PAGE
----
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Marine Ecosystems
Human Impacts on Biodiversity, Functioning and Services

CAD$70.95 (P)

Part of Ecology, Biodiversity and Conservation

Tasman Crowe, Melanie Austen, Christopher L. J. Frid, Caroline Hattam, Tobias Börger, Devin Lyons, Lisandro Benedetti-Cecchi, Rolf Vinebrooke, Odette Paramor, Fabio Bulleri, Gee Chapman, Samuli Korpinen, Erik Bonsdorff, Emma Johnston, Mariana Mayer-Pinto, Mads Solgaard Thomsen, Thomas Wernberg, David Schiel, Samantha Garrard, Dave Raffaelli
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  • Date Published: August 2015
  • availability: In stock
  • format: Paperback
  • isbn: 9781107675087

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About the Authors
  • Ecosystem services are emerging as a key driver of conservation policy and environmental management. Delivery of ecosystem services depends on the efficient functioning of ecosystems, which in turn depends on biodiversity and environmental conditions. Many marine ecosystems are extremely productive and highly valued, but they are increasingly threatened by human activities. With contributions from leading researchers, this volume synthesises current understanding of the effects on biodiversity and ecosystem functioning caused by a variety of human activities and pressures at play in coastal marine ecosystems. The authors examine the likely consequences for ecosystem service provision, covering key topics including fisheries, aquaculture, physical structures, nutrients, chemical contaminants, marine debris and invasive species. Critically reviewing the latest developments, this is a unique resource both for environmental managers and policy-makers, and for researchers and students in marine ecology and environmental management.

    • Features contributions from leading researchers, providing a current synthesis of key concepts for understanding human impacts on marine ecosystems and for environmental decision-making based on ecosystem services
    • Links knowledge of human impacts on biodiversity and ecosystem functioning with research into ecosystem services, integrating two historically separate areas
    • Covers all major human activities and pressures on coastal marine ecosystems, including fisheries, aquaculture, chemical contaminants and invasive species, enabling readers to assess trade-offs on the basis of available scientific evidence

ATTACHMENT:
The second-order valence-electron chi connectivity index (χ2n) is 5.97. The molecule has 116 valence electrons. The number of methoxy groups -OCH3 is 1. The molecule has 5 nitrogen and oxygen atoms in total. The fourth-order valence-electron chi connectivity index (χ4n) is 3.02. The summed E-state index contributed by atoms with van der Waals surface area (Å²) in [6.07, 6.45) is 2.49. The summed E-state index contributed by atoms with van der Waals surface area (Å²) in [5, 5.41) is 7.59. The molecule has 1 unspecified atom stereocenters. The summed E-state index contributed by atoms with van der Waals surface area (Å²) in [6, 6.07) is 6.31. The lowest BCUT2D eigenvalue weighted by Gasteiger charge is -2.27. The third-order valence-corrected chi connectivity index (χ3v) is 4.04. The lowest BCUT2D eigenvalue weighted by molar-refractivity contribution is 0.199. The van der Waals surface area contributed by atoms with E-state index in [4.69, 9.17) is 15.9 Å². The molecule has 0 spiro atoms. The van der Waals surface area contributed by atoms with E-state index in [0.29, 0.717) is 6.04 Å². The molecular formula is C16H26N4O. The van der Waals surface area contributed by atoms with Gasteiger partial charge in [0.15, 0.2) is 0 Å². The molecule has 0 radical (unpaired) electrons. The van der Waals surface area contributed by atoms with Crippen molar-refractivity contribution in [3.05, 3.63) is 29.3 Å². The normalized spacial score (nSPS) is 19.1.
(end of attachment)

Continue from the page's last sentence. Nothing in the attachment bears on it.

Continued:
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    Product details

    • Date Published: August 2015
    • format: Paperback
    • isbn: 9781107675087
    • length: 406 pages
    • dimensions: 227 x 152 x 18 mm
    • weight: 0.66kg
    • contains: 33 b/w illus. 9 colour illus. 17 tables
    • availability: In stock
  • Table of Contents

    List of contributors
    Part I. Key Concepts:
    1. Introduction Tasman Crowe, Melanie Austen and Christopher L. J. Frid
    2. Ecosystem services and benefits from marine ecosystems Melanie Austen, Caroline Hattam and Tobias Börger
    3. Assessing human impacts on marine ecosystems Christopher L. J. Frid and Tasman Crowe
    4. Modifiers of impacts on marine ecosystems: disturbance regimes, multiple stressors and receiving environments Devin Lyons, Lisandro Benedetti-Cecchi, Christopher L. J. Frid and Rolf Vinebrooke
    5. Impacts of changing biodiversity on marine ecosystem functioning Tasman Crowe
    Part II. Impacts of Human Activities and Pressures:
    6. Marine fisheries and aquaculture Odette Paramor and Christopher L. J. Frid
    7. Artificial physical structures Fabio Bulleri and Gee Chapman
    8. Eutrophication and hypoxia: impacts of nutrient and organic enrichment Samuli Korpinen and Erik Bonsdorff
    9. Pollution: effects of chemical contaminants and debris Emma Johnston and Mariana Mayer-Pinto
    10. Invasions by non-indigenous species Mads Solgaard Thomsen, Thomas Wernberg and David Schiel
    Part III. Synthesis and Conclusions:
    11. Human activities and ecosystem service use: impacts and trade-offs Melanie Austen, Caroline Hattam and Samantha Garrard
    12. Conclusions Tasman Crowe, Dave Raffaelli and Christopher L. J. Frid
    Index.

  • Authors

    Tasman P. Crowe, University College Dublin
    Tasman P. Crowe is Associate Dean of Science and a member of the Earth Institute and the School of Biology and Environmental Science at University College Dublin. He has undertaken research in Australia, Indonesia, Vanuatu, Ireland, the UK and continental Europe, studying individual and combined impacts of a range of stressors on marine benthic habitats, particularly rocky shores, and field-based testing of biomonitoring tools.

    Christopher L. J. Frid, Griffith University, Queensland
    Christopher L. J. Frid is Professor of Marine Biology and Head of the Griffith School of Environment at Griffith University in Queensland, Australia. A benthic ecologist by background, his research has sought to understand how marine ecosystems function and how human impacts alter the dynamics of these systems. He has worked in the UK and throughout Europe, as well as in Ghana, Indonesia, Thailand and Australia.

    Contributors

    Tasman Crowe, Melanie Austen, Christopher L. J. Frid, Caroline Hattam, Tobias Börger, Devin Lyons, Lisandro Benedetti-Cecchi, Rolf Vinebrooke, Odette Paramor, Fabio Bulleri, Gee Chapman, Samuli Korpinen, Erik Bonsdorff, Emma Johnston, Mariana Mayer-Pinto, Mads Solgaard Thomsen, Thomas Wernberg, David Schiel, Samantha Garrard, Dave Raffaelli

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